I was able to compile a list of recommended audio stories from mumsnet and other sites. Best of all I found conversations which showed how important audio books are for children who are reluctant to read. I also identified the environments that kids like to listen to audio books.

Other research showed me how disappointed customers could be when their CD audio books were poor quality or wrongly packed. I read a lot of criticism; from dislike for the accent of the narrator to the irritation of having to change a CD half way through a story. I also noticed that just about every children’s story ever written had at least one criticism. Not everyone is going to like my story, or my accent.

From this research I am able to get a measure of my own caliber. I am able to see where I may fit into the market and how to manage this product. The research has left me feeling quite confident as I believe that the story is good – it is politically correct (!), it is well paced and entertaining. My English accent is obviously not BBC – I think my slight cockney twang may become my trademark. I think I nailed the voices of the characters and the sound effects have animated the story. In short I think Barney The Musical can stand proudly with other children’s audio book products!

Interview with Ella Jo talking about her new novel, Touched By A Presence

Ella Jo talks about her first novel ‘Touched By a Presence’ and gives some insight into her writing and music background.

Touched By A Presence by Ella Jo Street – Stories from a rural community, paths cross and lives become entangled.

In 1824 John Street seeks unconventional help for his son’s nightmares and encounters an old woman who makes haunting prophesies. Ghosts appear as her words play out at a hang-fair twenty years later, and again, when folks decide to leave their precarious world to emigrate.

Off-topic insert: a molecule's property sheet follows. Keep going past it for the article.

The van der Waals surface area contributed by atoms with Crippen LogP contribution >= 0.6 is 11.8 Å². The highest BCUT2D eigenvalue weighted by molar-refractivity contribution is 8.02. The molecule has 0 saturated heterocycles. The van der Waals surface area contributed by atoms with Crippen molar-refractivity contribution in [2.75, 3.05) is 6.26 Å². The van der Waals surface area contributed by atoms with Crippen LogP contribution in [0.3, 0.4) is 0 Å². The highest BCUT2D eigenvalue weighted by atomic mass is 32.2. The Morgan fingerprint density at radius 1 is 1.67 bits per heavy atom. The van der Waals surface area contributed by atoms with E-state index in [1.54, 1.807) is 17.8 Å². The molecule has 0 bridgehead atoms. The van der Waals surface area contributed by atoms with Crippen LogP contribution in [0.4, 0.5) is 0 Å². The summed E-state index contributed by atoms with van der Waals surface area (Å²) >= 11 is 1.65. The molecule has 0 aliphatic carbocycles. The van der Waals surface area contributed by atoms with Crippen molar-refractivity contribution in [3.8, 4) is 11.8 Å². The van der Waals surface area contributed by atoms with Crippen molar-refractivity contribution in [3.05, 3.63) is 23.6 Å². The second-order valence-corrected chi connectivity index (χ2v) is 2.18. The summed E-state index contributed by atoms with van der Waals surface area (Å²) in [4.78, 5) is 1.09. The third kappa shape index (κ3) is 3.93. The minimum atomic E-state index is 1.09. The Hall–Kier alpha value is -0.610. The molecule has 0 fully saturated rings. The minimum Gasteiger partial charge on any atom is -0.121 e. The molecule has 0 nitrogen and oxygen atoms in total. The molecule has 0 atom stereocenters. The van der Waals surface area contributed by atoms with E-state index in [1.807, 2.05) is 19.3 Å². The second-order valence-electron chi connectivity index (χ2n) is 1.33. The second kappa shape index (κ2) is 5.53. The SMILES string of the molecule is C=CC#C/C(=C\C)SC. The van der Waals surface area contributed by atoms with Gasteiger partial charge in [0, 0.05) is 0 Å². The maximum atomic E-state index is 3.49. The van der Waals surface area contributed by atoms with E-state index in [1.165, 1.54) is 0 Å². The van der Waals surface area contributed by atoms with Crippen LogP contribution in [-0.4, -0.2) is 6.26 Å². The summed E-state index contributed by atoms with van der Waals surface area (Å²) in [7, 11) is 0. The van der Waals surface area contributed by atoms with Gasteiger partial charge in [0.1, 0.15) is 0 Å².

John is a survivor. He returns home from the army, no longer a boy, battle-scared and disturbed. The story follows his life as he finally settles down to become a straw plait dealer and marry his sweetheart, Sal Cambers. John’s grandfather and aunts provide an historical perspective, and add to the plot.

Characters appear who challenge the strict social rules of nineteenth century England, their motives imagined and explained in a vibrant interpretation of rural village life.

What comes to light is the mettle of those living through the gaiety and woes of Old England, before an established way of life is swept away by industrialization. Although fiction, Touched By A Presence is based on authentic characters and historical events.

Thanks to all involved with the making of this film.

Dump it on Parliament – Revisited

by 21st century youth and music.


The amount of work that went into this project was phenomenal. As a bystander, hearing about it as it unfolded and watching the culmination of all the hard work, it was truly breathtaking.

The project was run by Bedfordshire Libraries I believe, in a bid to keep these precious public places alive. Choosing music and its place in the right to protest was a formidable concept. Something that was news thirty years ago was resurrected and held up as an example of how people, working together, make their cause stronger. Well that was the main point, but of course, the history has to be explained, the flavour of the times revisited, in order to give a satisfactory view of how things really were.

I featured some songs from the Dump It On Parliament tape in a podcast. I listened and was impressed at the variety of styles of music and the wide involvement of people dedicated to protest against a nuclear dump near Bedford (yes believe it, it could have happened!)
The tape was made so that proceeds from its sale could provide financial help to those who were arrested and fined for demonstrating against this insane idea. The wider community woke up and participated in voicing its disapproval, and eventually the government dropped the proposal.